Essay StatsEssay Stats

  • Posted By: raneypapers
  • Date Posted: 11/08/2010
  • Category: History
  • Words: 3416
  • Pages: 14
  • Views: 1358
  • Rank: 69

A History of Christianity in Egypt

We have many free term papers, essays, and research papers on A History of Christianity in Egypt. You can browse our entire essay database or use our search engine to locate exactly what you are looking for.

Search

Already a Member?

A History of Christianity in Egypt


The history of Christianity in Egypt dates back verily to the beginnings of Christianity itself. Many Christians hold that Christianity was brought to Egypt by the Apostle Saint Mark in the early part of the first century AD. Eusebius, Bishop of Caesarea, in his Ecclesiastic History states that Saint Mark first came to Egypt between the first and third year of the reign of Emperor Claudius, which would make it sometime between AD 41 and 44, and that he returned to Alexandria some twenty years later to preach and evangelize. Saint Mark’s first convert in Alexandria was Anianus, a shoemaker who later was consecrated a bishop and became Patriarch of Alexandria after Saint Mark’s martyrdom. This succession of Patriarchs has remained unbroken down to the present day, making the Egyptian Christian, or Coptic, Church one of the oldest Christian churches in existence. Evidence for this age comes in the form of the oldest Biblical papyri discovered in remote regions of Upper Egypt. These papyri are written in the Coptic script and are older than even the oldest Greek copies of the Bible ordered by Constantine in AD 312. The Egyptians before Christianity had always been a deeply religious people, and many readily embraced the young religion, having had their old beliefs effectively destroyed by the coming of the Roman Empire and the final dethroning of the god-king Pharaohs. Many of the concepts of Christianity were already familiar to the Egyptians from their ancient religion, such as the death and resurrection of a god, the idea of the judgement of souls and a paradisiacal afterlife for the faithful. The ankh too, the Egyptian symbol for eternal life, is very similar to that of the cross revered by Christians (especially in the form of the Coptic cross, seen at ...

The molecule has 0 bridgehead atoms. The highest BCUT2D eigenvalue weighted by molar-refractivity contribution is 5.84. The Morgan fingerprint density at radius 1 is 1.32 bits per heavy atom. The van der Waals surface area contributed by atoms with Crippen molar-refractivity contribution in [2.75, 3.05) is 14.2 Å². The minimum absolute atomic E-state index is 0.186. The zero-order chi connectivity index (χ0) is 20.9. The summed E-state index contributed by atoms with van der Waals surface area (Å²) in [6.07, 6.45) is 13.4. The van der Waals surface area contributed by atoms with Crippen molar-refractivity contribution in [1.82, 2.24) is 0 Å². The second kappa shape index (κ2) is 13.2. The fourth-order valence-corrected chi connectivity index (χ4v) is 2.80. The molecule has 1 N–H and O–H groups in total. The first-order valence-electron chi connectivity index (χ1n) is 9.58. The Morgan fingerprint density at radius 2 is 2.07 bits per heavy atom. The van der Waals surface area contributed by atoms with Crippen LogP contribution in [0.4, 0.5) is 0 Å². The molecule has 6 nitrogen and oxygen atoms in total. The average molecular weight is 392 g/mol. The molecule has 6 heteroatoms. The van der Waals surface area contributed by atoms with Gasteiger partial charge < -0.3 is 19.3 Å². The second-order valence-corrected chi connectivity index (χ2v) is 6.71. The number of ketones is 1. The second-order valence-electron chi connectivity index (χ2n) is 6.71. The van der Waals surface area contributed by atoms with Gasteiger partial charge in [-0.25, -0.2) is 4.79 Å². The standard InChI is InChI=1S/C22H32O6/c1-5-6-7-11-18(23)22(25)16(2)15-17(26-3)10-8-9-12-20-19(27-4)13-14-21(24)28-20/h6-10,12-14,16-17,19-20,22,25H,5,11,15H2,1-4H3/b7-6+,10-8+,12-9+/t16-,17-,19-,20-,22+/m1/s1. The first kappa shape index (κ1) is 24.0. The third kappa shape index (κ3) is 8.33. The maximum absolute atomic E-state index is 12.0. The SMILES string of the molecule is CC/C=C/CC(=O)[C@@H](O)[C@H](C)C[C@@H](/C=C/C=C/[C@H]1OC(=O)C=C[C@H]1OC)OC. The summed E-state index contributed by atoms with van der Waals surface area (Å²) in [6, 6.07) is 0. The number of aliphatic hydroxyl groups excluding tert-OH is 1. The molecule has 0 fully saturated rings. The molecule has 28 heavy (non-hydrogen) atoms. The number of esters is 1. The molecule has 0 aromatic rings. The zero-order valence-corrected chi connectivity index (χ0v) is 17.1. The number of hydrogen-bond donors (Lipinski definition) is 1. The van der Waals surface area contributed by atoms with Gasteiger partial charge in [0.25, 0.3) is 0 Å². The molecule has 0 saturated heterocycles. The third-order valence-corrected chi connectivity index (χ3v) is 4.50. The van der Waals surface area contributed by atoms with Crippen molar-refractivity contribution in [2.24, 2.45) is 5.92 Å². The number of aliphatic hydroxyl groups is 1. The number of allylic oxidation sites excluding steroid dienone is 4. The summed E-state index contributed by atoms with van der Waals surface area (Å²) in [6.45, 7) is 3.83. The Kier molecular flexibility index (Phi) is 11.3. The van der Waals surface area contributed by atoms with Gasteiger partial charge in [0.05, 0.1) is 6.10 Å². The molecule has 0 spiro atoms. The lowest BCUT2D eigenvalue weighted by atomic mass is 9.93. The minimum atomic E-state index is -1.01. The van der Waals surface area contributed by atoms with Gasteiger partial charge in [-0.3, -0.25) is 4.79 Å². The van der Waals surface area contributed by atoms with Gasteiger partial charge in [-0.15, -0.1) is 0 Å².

Search

Already a Member?

Join Now

  • Instant access to our free essays database
  • Manage your saved papers and more…

More...

Saved Essays

Save it and find them easier later.

    Similar EssaysSimilar Essays

    A History of Christianity in Egypt